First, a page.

With cold temperatures in winter and with the installation of faster charging stations, a lot of questions are being asked about electric vehicle charging times with fast chargers:
• What are the charging times for different vehicle models with the various fast chargers?
• At what battery charge level does the charging slow down to the point where it is better to stop charging?
• Do low temperatures influence charging speeds?
• Does a 100-kW charging station provide a much faster charge than a 50-kW charging station?
Factors that influence charging times
The charging power of an electric vehicle (EV) plugged into a DC fast charge (DCFC) station is indicated in kilowatts (kW). An EV charging at 40 kW will accumulate 20 kWh in half an hour, which provides around 100 km of range. In the case of another EV that charges at 20 kW, it would take an hour to accumulate the same 20 kWh of energy. This other car charges twice as slowly, because it has half the charging power of the first car.
The charging speed depends largely on two factors: the characteristics of the vehicle battery and the type of charging station used. Regarding this second point, the Electric Circuit has three main types of charging stations: 25-kW, 50-kW and 100-kW stations. These numbers indicate the maximum amount of power that can be supplied by the charging station. Thus, with a 50-kW station, the charge rate is 50 kW or less.
However, the charging speed is mainly influenced by the vehicle battery performance. A Battery Management System (BMS) built into the vehicle communicates with the charging station and adapts the charging power according to the battery charge level and temperature. Thus, the vehicle determines the amount of power supplied by the station, in order to protect the battery.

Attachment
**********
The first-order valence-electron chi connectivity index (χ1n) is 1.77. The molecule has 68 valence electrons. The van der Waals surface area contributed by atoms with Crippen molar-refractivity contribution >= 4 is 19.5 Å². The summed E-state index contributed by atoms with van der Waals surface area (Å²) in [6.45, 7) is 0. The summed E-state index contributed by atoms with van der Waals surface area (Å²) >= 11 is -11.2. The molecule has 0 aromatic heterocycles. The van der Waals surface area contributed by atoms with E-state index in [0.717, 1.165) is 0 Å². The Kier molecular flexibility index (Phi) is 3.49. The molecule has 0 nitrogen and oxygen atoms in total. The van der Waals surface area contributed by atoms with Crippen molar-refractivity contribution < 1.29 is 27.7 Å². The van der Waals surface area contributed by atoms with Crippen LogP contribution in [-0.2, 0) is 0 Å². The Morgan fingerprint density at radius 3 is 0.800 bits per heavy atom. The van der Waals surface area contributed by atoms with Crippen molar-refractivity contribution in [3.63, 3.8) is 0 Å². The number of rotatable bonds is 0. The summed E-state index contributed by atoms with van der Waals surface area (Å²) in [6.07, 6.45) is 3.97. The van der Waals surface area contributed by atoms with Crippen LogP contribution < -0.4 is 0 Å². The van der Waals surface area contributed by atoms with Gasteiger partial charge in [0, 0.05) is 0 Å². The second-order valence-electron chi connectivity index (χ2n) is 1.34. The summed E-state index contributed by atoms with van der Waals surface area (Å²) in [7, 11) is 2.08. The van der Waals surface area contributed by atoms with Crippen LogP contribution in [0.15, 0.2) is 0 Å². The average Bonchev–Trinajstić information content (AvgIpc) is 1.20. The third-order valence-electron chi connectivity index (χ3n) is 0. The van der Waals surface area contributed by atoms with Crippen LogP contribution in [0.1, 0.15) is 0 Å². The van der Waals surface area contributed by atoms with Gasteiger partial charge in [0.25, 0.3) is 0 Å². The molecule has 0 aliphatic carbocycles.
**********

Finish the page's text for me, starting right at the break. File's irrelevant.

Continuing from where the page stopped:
On this page, the “optimal charging curve” for a vehicle type and DCFC type is the maximum charging speed when the battery temperature is optimal.
• When the battery charge level is close to 80%, the charging power requested by the vehicle begins to drop rapidly; in other words, the charge slows down. As charging is billed by time, it becomes more expensive and takes longer. It is therefore preferable to stop the charge before it is complete, even if this means having to charge more often.
• The ideal battery temperature is between 20°C and 25°C. This is why the charging power will be lower when the weather is very hot or when the weather is cold.
• The charging speed of certain vehicles is clearly more sensitive to cold temperatures.
Presentation of data sheets
The data sheets indicate the charging power of each vehicle model according to the following parameters:
• Battery charge level (0 to 100%)
• Battery temperature
The battery temperature is not always indicated on the vehicle dashboard and is not known to the Electric Circuit. We have therefore defined:
• The optimal winter charging curve (grey curve for 50-kW charging stations and black curve for 100-kW charging stations; the curve thickness represents slight power variations among identical vehicles for the same charge level).
• The maximum charging curve (curve without thickness) for vehicles whose charging power is very sensitive to battery temperature.
We have also defined other curves that represent the charge level when the battery is too cold and takes time to warm up while charging. (Warm-weather data will be provided in summer 2021.)
Information improvement process
These curves have been established based on data from hundreds of charges made up to December 2020. Nevertheless, it is possible that specific cases may not have been taken into account. If the charging curves you observe with Electric Circuit stations are different, please email firstname.lastname@example.org and specify the charging station number, the specific date of your charge and your vehicle model. With your help, we’ll be able to keep this information up to date.
Audi – e-tron
BMW – i3
Chevrolet – Bolt
Chevrolet – Spark
Ford – Focus
Ford – Mustang
Harley Davidson - Limewire
Hyundai – Ionic
Hyundai – Kona
Kia – Niro
Kia – Soul
Nissan – Leaf
Tesla –Model 3, Model S, Model X
Volkswagen – e-Golf